WIAC Studio Artist Celebrates 25 years at Smithsonian

Local artist’s pysanky egg folk art has been preserved as part of the Smithsonian Institution’s rotating collection for over a quarter of a century.


Schuylkill County, USA – June 1, 2018 — 12 pysanky eggs from local folk artist, Georgine Borchick have been part of the rotating collection at the Smithsonian Institute in Washington D.C. since 1992.  Borchick’s pysanky (which means “to write” in Ukrainian) eggs are done in the Ukrainian tradition.  Geometric patterns and colors represent different elements of Christianity and honor the Ukrainian landscape. Designs are created using a cycle of wax application and dying followed by removing the wax and egg yolk and varnishing.  

Borchick has been creating Pysanky eggs with her family during religious holidays since she was a small child, but she says that she really started appreciating the art form in her adult life. It has brought her both joy and solace in hard times, as well as strengthened ties to her family’s history and culture. She also credits her family for encouraging her to submit her work to the Smithsonian in the first place. Borchick says that she was initially reluctant to submit her art, “there are a lot of artists that are far better than me.”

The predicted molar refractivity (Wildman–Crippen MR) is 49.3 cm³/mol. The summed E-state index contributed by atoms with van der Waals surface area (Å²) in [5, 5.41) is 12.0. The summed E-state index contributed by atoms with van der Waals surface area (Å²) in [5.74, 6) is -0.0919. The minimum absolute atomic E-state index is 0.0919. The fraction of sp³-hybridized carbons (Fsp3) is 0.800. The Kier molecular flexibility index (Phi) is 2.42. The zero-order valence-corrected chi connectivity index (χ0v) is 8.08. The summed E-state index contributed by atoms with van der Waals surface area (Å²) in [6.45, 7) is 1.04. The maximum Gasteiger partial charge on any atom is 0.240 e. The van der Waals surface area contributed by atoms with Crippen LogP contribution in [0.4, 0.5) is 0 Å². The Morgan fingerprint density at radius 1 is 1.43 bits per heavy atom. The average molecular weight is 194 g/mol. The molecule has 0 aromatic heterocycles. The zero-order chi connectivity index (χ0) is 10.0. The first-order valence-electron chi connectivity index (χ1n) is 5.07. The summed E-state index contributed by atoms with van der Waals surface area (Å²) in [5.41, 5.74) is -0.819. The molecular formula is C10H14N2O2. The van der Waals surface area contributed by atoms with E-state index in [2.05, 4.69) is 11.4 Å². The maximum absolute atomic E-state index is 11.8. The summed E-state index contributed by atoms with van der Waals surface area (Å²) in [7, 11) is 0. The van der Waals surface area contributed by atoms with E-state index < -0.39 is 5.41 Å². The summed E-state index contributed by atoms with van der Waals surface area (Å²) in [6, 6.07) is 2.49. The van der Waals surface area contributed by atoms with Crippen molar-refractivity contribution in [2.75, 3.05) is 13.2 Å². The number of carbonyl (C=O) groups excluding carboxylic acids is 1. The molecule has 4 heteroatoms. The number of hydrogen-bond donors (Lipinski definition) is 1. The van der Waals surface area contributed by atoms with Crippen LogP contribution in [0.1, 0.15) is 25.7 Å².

In addition to impressing the Smithsonian, Borchick’s work continues to inspire viewers across the country.  She is a nationally-renowned Pysanky egg artist and has travelled to many different places to share her work and continue to learn new techniques. These days, she spends much of her time teaching a new generation the art of Pysanky in venues, such as The Walk In Art Center, to do her part to preserve this great art form.